With the increasing emphasis in domestic savings and their mobilization and allocation towards profitable investments, the need and scope of mutual fund operations has increased. The mutual funds is one of the important classes of financial intermediaries which enables millions of small and large savers spread across the country as well as internationally to participate in and derive the benefits of the capital market growth. It is an alternative vehicle of intermediation between the suppliers and users of investable financial resources which is becoming increasingly popular in India and aboard due to higher investor return and relativity low risk and cost. Thus the involvement of mutual funds in the transformation of Indian economy has made it urgent to view their services not only as financial intermediary but also as pace settlers as they are playing role in mobilizing and efficient allocation of investable funds through markets. The fact is that the mutual funds have a lot of potential to grow but to capitalize the potential fully, it would need to create and market innovative products and frame distinct marketing strategies. Moreover, the equity culture has not yet developed fully in the country as such, investor education would be equally important for greater penetration of mutual funds. The history of mutual funds dates back to 19thcentury with its origin to Great Britain. Robert Fileming set-up in 1868 the first investment trust under the title ‘Foreign and Colonial Investment Trust’ to manage the finances of moneyed classes of Scotland by spreading the investment and other investment trusts which were subsequently set-up in Britain and the US, resembled today’s close-ended mutual fund schemes. The first mutual fund in the US namely, Massachusetts Investors’ Trusts, was set up in 1924. In India, the mutual fund industry started in 1963, however, its history has been divided into four phases.
GROWTH AND DEVELOPMENT OF MUTUAL FUNDS IN INDIA
The Mutual funds industry that started its journey in the country in 1963 has turned as one of the important constituents of the financial sector. The industry has witnessed sufficient expansion and standardization in terms of products and services offered, regulatory mechanism, and the proliferation of large number of private sector funds both domestic and foreign. The fact is that the fund market in the country has graduated from offering plain vanilla equity and debt funds, to an array of diverse products such as Gold Funds (GF), Exchange Traded Funds (ETFs), and capital protection oriented funds and even the native funds (Fozia, 2013). Truly, the mutual fund industry in the country has come from long-way but the moot question is thatwhether it has realized its potential fully. In order to answer this question, we would need to critically analyze itsgrowth. For this purpose in the following para’s the growth that the mutual funds industry has achieved over acertain period of time has been analyzed in respect of the following parameters:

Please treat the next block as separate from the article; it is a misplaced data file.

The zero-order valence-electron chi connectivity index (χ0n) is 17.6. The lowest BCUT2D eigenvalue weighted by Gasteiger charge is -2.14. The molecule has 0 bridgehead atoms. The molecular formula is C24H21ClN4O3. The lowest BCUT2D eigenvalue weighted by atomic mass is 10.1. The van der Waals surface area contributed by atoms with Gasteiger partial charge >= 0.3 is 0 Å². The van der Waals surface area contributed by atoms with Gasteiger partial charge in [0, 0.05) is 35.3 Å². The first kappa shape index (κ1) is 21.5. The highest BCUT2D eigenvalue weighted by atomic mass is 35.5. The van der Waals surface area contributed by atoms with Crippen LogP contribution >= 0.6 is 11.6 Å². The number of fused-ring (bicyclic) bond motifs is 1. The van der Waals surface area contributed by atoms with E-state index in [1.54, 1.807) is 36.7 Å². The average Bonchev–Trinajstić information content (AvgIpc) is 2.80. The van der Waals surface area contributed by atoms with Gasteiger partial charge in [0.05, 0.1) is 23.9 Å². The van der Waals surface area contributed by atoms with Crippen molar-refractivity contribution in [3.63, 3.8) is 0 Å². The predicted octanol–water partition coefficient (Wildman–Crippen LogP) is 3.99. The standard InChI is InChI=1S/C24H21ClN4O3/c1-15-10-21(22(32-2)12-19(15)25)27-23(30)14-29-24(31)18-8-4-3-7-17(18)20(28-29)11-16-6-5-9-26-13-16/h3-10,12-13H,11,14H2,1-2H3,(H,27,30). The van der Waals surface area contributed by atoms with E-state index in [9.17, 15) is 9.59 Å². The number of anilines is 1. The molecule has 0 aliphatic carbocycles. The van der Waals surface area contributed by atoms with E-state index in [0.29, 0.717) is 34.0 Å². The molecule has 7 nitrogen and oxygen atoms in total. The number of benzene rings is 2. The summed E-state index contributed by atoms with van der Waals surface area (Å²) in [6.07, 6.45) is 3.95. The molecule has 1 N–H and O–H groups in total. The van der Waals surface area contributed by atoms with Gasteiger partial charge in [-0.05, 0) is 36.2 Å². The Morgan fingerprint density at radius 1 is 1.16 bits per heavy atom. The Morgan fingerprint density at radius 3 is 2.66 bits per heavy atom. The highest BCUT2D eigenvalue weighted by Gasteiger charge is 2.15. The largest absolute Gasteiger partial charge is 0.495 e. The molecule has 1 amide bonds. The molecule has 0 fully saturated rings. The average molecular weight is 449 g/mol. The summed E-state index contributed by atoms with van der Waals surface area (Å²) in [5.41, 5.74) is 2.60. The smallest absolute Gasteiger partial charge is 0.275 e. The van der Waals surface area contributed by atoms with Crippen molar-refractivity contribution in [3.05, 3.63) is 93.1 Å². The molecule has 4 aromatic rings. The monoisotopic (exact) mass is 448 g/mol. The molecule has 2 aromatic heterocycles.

- Number of funds
- Fund Schemes offered
- Mobilization of Funds
- Assets Under Management
- Household Savings mobilized
- Performance of AMCs in terms of earnings and profitability
The Indian mutual fund industry has come a long way since its inception in 1963. The industry has witnessed sufficient growth on all parameters be it; number of fund houses, number of schemes, funds mobalised, assets under management etc. One of the important goals of the mutual fund industry is to attrac and mobalise major portion of the House Hold Savings (HHS) in order to enable the small savers to benefit from the economic growth by facilitating them to park their savings into the assets which yield better risk adjusted returns. Therefore, the question arises, has the Indian mutual industry succeeded in achieving this goal? The present study will try to look for the answers. Though, the mutual fund industry has recorded significant progress on all fronts yet it has not been able to utilize its potential fully. On almost on all parameters it is far behind the developed economics and even most of the emerging economics of the world. The industry is confronted with number of challenges like low penetration ratio, lack of product differentiation, lack of investor awareness and ability to communicate value to customers, lack of interest of retail investors towards mutual funds and evolving nature of the industry. Based on the analysis the study suggests that if the industry has to utilize its potential fully, it has to address these challenges.